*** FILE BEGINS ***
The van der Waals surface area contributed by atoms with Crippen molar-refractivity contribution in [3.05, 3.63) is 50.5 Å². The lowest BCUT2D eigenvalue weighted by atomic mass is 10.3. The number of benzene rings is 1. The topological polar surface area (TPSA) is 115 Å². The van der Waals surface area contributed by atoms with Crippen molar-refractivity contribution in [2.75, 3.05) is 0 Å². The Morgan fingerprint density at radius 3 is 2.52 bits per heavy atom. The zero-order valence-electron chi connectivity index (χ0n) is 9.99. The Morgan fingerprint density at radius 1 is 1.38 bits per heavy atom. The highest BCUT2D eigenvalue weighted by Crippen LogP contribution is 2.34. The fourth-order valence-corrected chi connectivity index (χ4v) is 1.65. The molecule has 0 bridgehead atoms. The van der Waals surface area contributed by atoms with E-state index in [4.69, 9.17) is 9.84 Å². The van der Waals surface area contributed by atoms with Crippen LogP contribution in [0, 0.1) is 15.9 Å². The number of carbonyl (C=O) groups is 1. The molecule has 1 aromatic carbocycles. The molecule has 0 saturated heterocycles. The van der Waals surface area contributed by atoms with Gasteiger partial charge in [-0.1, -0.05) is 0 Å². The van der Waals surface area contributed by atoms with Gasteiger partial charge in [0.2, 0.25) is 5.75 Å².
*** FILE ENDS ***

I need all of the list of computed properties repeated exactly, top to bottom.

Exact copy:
The van der Waals surface area contributed by atoms with Crippen molar-refractivity contribution in [3.05, 3.63) is 50.5 Å². The lowest BCUT2D eigenvalue weighted by atomic mass is 10.3. The number of benzene rings is 1. The topological polar surface area (TPSA) is 115 Å². The van der Waals surface area contributed by atoms with Crippen molar-refractivity contribution in [2.75, 3.05) is 0 Å². The Morgan fingerprint density at radius 3 is 2.52 bits per heavy atom. The zero-order valence-electron chi connectivity index (χ0n) is 9.99. The Morgan fingerprint density at radius 1 is 1.38 bits per heavy atom. The highest BCUT2D eigenvalue weighted by Crippen LogP contribution is 2.34. The fourth-order valence-corrected chi connectivity index (χ4v) is 1.65. The molecule has 0 bridgehead atoms. The van der Waals surface area contributed by atoms with E-state index in [4.69, 9.17) is 9.84 Å². The van der Waals surface area contributed by atoms with Crippen LogP contribution in [0, 0.1) is 15.9 Å². The number of carbonyl (C=O) groups is 1. The molecule has 1 aromatic carbocycles. The molecule has 0 saturated heterocycles. The van der Waals surface area contributed by atoms with Gasteiger partial charge in [-0.1, -0.05) is 0 Å². The van der Waals surface area contributed by atoms with Gasteiger partial charge in [0.2, 0.25) is 5.75 Å².